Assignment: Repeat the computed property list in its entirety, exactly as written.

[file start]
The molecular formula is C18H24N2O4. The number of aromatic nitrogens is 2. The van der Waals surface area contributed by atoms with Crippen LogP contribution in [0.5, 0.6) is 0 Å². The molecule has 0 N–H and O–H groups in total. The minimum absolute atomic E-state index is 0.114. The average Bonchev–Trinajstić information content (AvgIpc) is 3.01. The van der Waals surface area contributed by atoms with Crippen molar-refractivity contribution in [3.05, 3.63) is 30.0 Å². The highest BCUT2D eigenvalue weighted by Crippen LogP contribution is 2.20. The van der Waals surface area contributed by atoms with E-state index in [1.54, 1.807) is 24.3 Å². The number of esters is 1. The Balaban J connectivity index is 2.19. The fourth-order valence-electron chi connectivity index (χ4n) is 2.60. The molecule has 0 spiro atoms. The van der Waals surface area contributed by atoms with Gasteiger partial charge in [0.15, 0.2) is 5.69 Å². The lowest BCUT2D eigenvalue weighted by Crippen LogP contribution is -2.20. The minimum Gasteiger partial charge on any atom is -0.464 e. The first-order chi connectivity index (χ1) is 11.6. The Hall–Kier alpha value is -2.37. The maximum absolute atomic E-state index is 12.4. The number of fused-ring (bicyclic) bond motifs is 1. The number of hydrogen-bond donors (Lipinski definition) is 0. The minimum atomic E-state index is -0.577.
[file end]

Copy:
The molecular formula is C18H24N2O4. The number of aromatic nitrogens is 2. The van der Waals surface area contributed by atoms with Crippen LogP contribution in [0.5, 0.6) is 0 Å². The molecule has 0 N–H and O–H groups in total. The minimum absolute atomic E-state index is 0.114. The average Bonchev–Trinajstić information content (AvgIpc) is 3.01. The van der Waals surface area contributed by atoms with Crippen molar-refractivity contribution in [3.05, 3.63) is 30.0 Å². The highest BCUT2D eigenvalue weighted by Crippen LogP contribution is 2.20. The van der Waals surface area contributed by atoms with E-state index in [1.54, 1.807) is 24.3 Å². The number of esters is 1. The Balaban J connectivity index is 2.19. The fourth-order valence-electron chi connectivity index (χ4n) is 2.60. The molecule has 0 spiro atoms. The van der Waals surface area contributed by atoms with Gasteiger partial charge in [0.15, 0.2) is 5.69 Å². The lowest BCUT2D eigenvalue weighted by Crippen LogP contribution is -2.20. The minimum Gasteiger partial charge on any atom is -0.464 e. The first-order chi connectivity index (χ1) is 11.6. The Hall–Kier alpha value is -2.37. The maximum absolute atomic E-state index is 12.4. The number of fused-ring (bicyclic) bond motifs is 1. The number of hydrogen-bond donors (Lipinski definition) is 0. The minimum atomic E-state index is -0.577.